The weekend’s rain deluge stopped before the final day of the 2020 Devour Culinary Classic. This was good in that people and food alike were able to stay dry, but bad in that, honestly, the rain made things a blast. Still, the hypnotic grill smells and shouting and thrumming of sparkling wine corks filtered over the Desert Botanical Garden, where a grade-A feeding frenzy unspooled.
There were offal pastrami remixes and regional pizzas, Sonoran ingredients and sake kasu, noodles stuffed with rabbit and tortillas heavy with lamb, wonky doughnuts and macarons and pies. Today, too, the hurricane cocktail came with an extra: a tweezed shard of dry ice leaking freezing vapors, making tropical sips even better.
On day two, the food vendors were a little top-heavier than expected. But eye-widening plates were common, and these were my five favorites (in no special order) from the festival's last day.
Southern Amatriciana, The Gladly/Citizen Public House
In a weekend of more than 70 bites of food, this was the only one I returned to for seconds. Donald Hawk of The Gladly and Brent Kille of Sonoran Pasta Co. in a way reprised KoSo, their old pop-up, with an East-meets-South pasta. This dish rolled the dice and messed with a classic. That classic is amatriciana, a central Italian sauce of tomato, cured pork (guanciale or pancetta), onions, and long-strand noodles.
The Hawk-Kille update cast a spotlight on long twists of casarecce, shaped by Kille from bluebeard durum. “Southern amatriciana” has a spellbinding nuance from use of country ham and Asian ingredients like fish sauce and a miso-based hot sauce. Snowed with milky curls of shaved cheese, this Amatriciana riff was a truly elite pasta, cooked to leave just enough chew, the sauce in zen-like harmony with the casarecce. This pasta deserves a permanent home on the menu.
Apricot Vinegar Pie and Root Cellar Soup, Cotton & Copper
In the past, we’ve called Tamara Stanger a pie mage. Today, she lived up to her reputation as a craftswoman of pies so stellar they seem to defy logic and the basic properties of ingredients. A square of apricot pie came with vermouth cream and wild creosote honey. One bite and the concentrated flavor just kind of wrenched your head sideways, as if slapped. Next? A smile curling to your ears.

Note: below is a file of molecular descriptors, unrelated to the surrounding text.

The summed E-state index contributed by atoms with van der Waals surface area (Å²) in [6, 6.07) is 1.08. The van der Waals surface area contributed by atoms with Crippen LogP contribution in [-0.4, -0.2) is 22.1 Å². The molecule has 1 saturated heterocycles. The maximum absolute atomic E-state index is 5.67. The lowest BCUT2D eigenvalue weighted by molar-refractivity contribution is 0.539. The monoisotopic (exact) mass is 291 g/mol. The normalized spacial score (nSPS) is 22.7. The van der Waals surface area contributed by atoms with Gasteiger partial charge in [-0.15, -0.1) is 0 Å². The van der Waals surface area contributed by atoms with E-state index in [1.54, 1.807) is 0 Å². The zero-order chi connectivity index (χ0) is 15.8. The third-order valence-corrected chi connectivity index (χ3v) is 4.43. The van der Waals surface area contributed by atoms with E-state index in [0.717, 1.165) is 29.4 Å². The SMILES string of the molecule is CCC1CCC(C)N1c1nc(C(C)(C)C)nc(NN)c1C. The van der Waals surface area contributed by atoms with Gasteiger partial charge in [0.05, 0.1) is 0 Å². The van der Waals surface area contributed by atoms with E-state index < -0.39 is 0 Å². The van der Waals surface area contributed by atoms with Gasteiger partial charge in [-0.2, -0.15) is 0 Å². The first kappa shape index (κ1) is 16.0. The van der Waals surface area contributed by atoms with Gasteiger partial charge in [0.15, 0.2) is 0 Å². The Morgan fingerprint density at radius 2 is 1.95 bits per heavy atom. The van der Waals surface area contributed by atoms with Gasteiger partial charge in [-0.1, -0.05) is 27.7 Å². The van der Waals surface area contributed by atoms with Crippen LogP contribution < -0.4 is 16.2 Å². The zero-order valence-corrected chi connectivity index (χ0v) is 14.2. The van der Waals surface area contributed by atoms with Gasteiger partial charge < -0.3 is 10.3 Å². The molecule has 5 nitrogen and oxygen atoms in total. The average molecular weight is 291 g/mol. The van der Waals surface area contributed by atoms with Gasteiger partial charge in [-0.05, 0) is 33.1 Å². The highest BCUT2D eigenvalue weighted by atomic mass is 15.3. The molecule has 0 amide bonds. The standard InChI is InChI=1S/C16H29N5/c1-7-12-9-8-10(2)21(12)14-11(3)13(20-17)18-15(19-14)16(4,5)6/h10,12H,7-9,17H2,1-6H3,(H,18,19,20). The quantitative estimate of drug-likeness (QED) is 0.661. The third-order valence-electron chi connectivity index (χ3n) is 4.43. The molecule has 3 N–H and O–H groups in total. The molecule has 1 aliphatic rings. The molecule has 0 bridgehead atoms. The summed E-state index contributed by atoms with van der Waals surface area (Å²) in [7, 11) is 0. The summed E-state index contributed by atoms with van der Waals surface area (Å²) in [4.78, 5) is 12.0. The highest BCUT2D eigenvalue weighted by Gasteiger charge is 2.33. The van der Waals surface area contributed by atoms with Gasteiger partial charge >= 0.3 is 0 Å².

Stanger’s root cellar chowder was another dish completely unlike any other served at the two-day festival. For it, she united root vegetables often preserved for the winter, like carrots, turnips, and I’itoi onions, with a trio of heat-kindling ingredients: smoked oyster n’duja, Fresno chiles, and soppressata. Dehydrated touches found a home on top, including nopales. Slurps were deeply soulful, with a layered chile heat.
Lamb Barbacoa and Poblano Grits, Watermelon Paleta, Joyride Taco House
On a day where too many stands made food needlessly complex, Joyride Taco House mashed the pedal nice and hard without overdoing things. The grits? Piping hot and nicely cooked, suffused with the rugged soul of poblanos. The barbacoa? Falling apart and jammed with flavor, the meat on a separate and complementary plane of softness relative to the grits below. Though it was hard to finish the paleta given its size, frozenness, and the calling of the many stands to come, licks brought a clean fruitiness and were a nice break and flavor eraser after heady spoonfuls of melting corn and lamb.
Chicken Piccata Ravioli, The Parlor Pizzeria
Sometimes, a classic is needed. In this case, The Parlor took the classic plate of chicken in lemon juice, capers, and white wine and jumbled its equation by introducing a giant pillow of herb-flecked ravioli. This soft ravioli’s velvety sauce called to mind the floods of Saturday. The single raviolo on each lipped plate was just swimming. After one bite, the creamy sauce rushed in through the tear to soak the pasta’s filling. I bet some people skipped The Parlor’s stand, given the simplicity of its three-ingredient sign, “Chicken Piccata Ravioli,” relative to other stands' ornate descriptions. Big mistake.
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Jambalaya from Southern Rail/Beckett’s Table and Seafood Etouffee from the Larder + the Delta
Both days, Justin Beckett served jambalaya in the VIP lounge, a simple rice dish with no decorations. And both days, it was one of the best things on the whole Devour circuit. Even the second day, after already having tasted it the first, I was astonished with each bite — just casually vexed imagining how he managed to cram so much smoky, meaty intensity into such tiny grains of rice. His beignets rained with powdered sugar and served in paper cones also hit the mind just right.
Stephen Jones of the Larder + the Delta also went the rice route on Sunday, opting for a preparation a leap or two further evolved from tradition. Jones could be found on one side of the VIP room, ladling from a cauldron of whole-roasted-pig etouffee. Perfumed with 14-month aged Benton’s ham, his tomato-rich broth had an elegance and subtlety to go with its refined porky flavor. It got sluiced over rice and finished with tomato oil and a micro green salad. The day's longest plate was another relatively simple dish calibrated just right, one that hit the bourbon-lifted, wine-soothed heart just as nicely as the stomach.